The Concert for Garcia Lorca (Live)
Download links and information about The Concert for Garcia Lorca (Live) by Ben Sidran. This album was released in 1999 and it belongs to Jazz, Contemporary Jazz, Vocal Jazz, Smooth Jazz genres. It contains 8 tracks with total duration of 01:05:50 minutes.
|Genre:||Jazz, Contemporary Jazz, Vocal Jazz, Smooth Jazz|
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|1.||On Defeating Death / Absent Soul||11:36|
|2.||It Ain't Necessarily So||5:01|
|4.||Cante Jondo and the Blues||11:48|
|5.||New Gypsy Ballads: Whisper Not / Lover Man||6:17|
|7.||Poet In New York / Freedom Jazz Dance||8:37|
|8.||For Margarita Xirgu||8:28|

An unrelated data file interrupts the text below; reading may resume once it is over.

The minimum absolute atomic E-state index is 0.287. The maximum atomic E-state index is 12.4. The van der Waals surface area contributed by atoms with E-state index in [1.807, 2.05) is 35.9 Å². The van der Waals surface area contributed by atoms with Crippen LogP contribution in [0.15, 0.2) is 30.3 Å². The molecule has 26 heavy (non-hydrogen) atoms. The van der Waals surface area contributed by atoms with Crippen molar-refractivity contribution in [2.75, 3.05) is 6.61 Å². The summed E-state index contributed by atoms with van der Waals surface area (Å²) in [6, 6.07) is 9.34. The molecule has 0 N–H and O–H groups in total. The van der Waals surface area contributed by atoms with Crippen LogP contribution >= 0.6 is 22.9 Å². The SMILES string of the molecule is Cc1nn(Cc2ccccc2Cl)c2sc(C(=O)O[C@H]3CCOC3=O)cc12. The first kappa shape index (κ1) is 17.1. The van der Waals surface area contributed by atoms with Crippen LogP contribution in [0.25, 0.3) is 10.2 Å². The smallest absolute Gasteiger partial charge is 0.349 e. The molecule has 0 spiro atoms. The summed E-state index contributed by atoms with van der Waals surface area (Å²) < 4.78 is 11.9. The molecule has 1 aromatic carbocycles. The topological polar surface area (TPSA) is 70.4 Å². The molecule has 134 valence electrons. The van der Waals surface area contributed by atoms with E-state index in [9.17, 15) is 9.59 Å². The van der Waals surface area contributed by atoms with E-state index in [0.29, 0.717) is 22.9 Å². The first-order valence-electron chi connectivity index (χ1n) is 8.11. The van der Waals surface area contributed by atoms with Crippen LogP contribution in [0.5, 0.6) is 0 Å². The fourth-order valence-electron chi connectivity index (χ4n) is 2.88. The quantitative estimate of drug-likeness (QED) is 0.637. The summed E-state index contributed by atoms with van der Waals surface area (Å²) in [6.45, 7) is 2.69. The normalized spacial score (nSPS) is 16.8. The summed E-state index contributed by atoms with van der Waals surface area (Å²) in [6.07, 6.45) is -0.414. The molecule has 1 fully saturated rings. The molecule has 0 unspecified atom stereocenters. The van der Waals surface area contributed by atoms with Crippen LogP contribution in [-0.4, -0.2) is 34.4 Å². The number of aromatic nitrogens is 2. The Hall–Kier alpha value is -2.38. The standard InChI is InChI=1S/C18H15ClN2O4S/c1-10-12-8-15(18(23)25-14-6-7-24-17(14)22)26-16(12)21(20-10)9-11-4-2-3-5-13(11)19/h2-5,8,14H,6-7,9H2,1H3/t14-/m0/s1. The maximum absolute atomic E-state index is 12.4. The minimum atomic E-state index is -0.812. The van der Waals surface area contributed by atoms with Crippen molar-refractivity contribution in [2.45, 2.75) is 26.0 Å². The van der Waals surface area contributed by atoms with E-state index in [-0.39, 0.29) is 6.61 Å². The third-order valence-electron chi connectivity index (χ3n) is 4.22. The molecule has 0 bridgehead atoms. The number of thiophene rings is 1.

Ben Sidran's The Concert for García Lorca — recorded in the late poet's homeland of Spain — stands apart from virtually everything else in Sidran's already very diverse catalog. Not only is the packaging on this set beautiful (it's hardbound in a book with extensive notes and lush artwork), but Sidran's devotion to Lorca's work is total. He uses his own monologues about Lorca as well as the late poet's own words to reflect what he represents as an artist. They are parts of a magical meld moving from one selection to another, blurring present and past, art and humanity, the political and the social. Sidran's accompanists include tenor saxophonist Bobby Martinez, with that big warm tenor sound of his, as well as Manuel Calleja on bass and brother Leo Sidran on drums. The flow through tunes by Mose Allison ("Look Here") and George Gershwin ("It Ain't Necessarily So") into the theme of the concert is clever without being cloying or pretentious. The gig is full of an acute sense of timing — especially when the band weaves its way into famous works by Lorca such as "On Duende" and "Defeating Death" as the pianist takes off into his own readings. Sidran's impeccable hipness in these dramatic juxtapositions also places several other standards, including "Lover Man" and "Freedom Jazz Dance," against the late poet's works and his autobiography Poet in New York to reflect his passion for his time spent in America and for American jazz. This is not only a fitting tribute to Federico García Lorca, but it is also a shining, truly original portrait of a very literate jazzman who has plenty of tricks and wonders up his sleeve, more than three decades after he began. Highly recommended if you can find it.